You may be wondering why I have not asked you to talk about this before. I’m writing instead of calling or speaking to you in person, because it’s a really difficult thing to talk about. It’s also not something I’m used to doing. Expressing myself in writing feels safer right now. One day I hope to be able to talk with you about my depression and anxiety, in the same way that we talk about every day stuff.

The big D, depression, is a daily struggle in my life. It’s hard for me to articulate what this illness feels like. It’s like having a fog between you and everything else in life. It’s like having a backpack full of rocks that you carry with you everywhere. It wears you down. It’s like walking through quicksand that no one else can see and hoping that today is not the day that you go under. Sometimes it’s one minute at a time.

It’s hard to talk about, because you tell me all of the beautiful things in my life I should be grateful for. How I have so much. I cannot argue, but it does not minimize the fact of the darkness.  I understand that your understanding of depression may not match my own experience. Also, because depression has a stigma and it’s not talked about much in our family, social circle, or in the world, it’s unfortunately common for people who have never been through it themselves to underestimate just how painful, difficult, and burdensome it can be.

The most important thing that I want you to understand is that suffering from depression is much more than having a bad day or feeling stressed out. A bad day is just that, a bad day, and for most people sadness may be a temporary emotion.

Depression can make people feel miserable for weeks and months, or even years at a time. It is exhausting. It can make people hate themselves and their life. Surviving can become the goal of the day and surpasses all other ambitions. It is a gut wrenching, torturous, and incredibly courageous thing to live with depression.

I also want you to know that depression is an illness. It’s to be taken very seriously, and not something where you can just pull yourself up by the bootstraps. It’s a complicated one, with no easy fix. There are literally hundreds of millions of people who suffer, often in silence.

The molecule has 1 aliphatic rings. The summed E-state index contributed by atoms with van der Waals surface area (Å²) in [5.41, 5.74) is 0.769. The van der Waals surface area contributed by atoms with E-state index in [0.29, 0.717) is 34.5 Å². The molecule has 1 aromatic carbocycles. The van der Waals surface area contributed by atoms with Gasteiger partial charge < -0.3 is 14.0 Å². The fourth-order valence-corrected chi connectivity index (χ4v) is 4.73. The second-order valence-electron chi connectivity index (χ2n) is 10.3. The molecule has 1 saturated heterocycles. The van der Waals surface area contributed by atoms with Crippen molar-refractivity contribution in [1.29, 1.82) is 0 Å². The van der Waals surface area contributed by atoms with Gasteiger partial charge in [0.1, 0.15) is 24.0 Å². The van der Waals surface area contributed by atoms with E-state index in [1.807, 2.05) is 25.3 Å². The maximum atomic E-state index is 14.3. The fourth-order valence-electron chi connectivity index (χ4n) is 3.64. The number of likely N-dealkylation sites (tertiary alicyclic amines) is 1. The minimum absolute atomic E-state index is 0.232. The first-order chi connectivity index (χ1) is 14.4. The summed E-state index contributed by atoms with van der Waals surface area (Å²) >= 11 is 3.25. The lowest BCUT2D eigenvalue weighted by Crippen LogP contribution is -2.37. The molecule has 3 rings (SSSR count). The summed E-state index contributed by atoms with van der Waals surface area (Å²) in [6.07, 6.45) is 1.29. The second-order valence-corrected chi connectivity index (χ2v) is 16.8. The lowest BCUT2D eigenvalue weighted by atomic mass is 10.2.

Yes, every day I try to fight it, with all my tools. Some days I win and others not.

This letter may leave you feeling helpless. If you’d like to help, there are some things you can do. Although they may seem small, they are incredibly significant.

First, please don’t judge me. It’s hard enough to have to deal with it without feeling that I am  minimized for it. People who are depressed often feel extremely alone or abandoned. They feel incredibly vulnerable and exposed.  Second, just listen. It can be very cathartic to talk about what hurts.You have no idea how wonderful it feels to know that I can talk to you and vent without fear. Third, even when I don’t respond, and you text me or check in, it makes me feel cared for. Sometimes I don’t have the energy to respond right away. But I know that you are there. Last, it helps me if you remind me that it’s possible to overcome. Depression is an evil sorcerer that makes your brain think that this is all there is.

Without being fake, when you remind me that there is hope, that I have won the battle previously, there is light ahead, and that things will change, it makes me want to get help and keep on fighting.

Thank you, and I love that you were able to read this. It means more than I can say in words. Writing this letter makes conversations possible.

(Your name).

 

 

Embolden Psychology
Embolden

Embolden offers the ADOS-2, the gold standard assessment for kids on the spectrum.

Combined with psychoeducational testing, it helps provide comprehensive information and recommendations to help children and teens six and up.

Thank you for contacting us.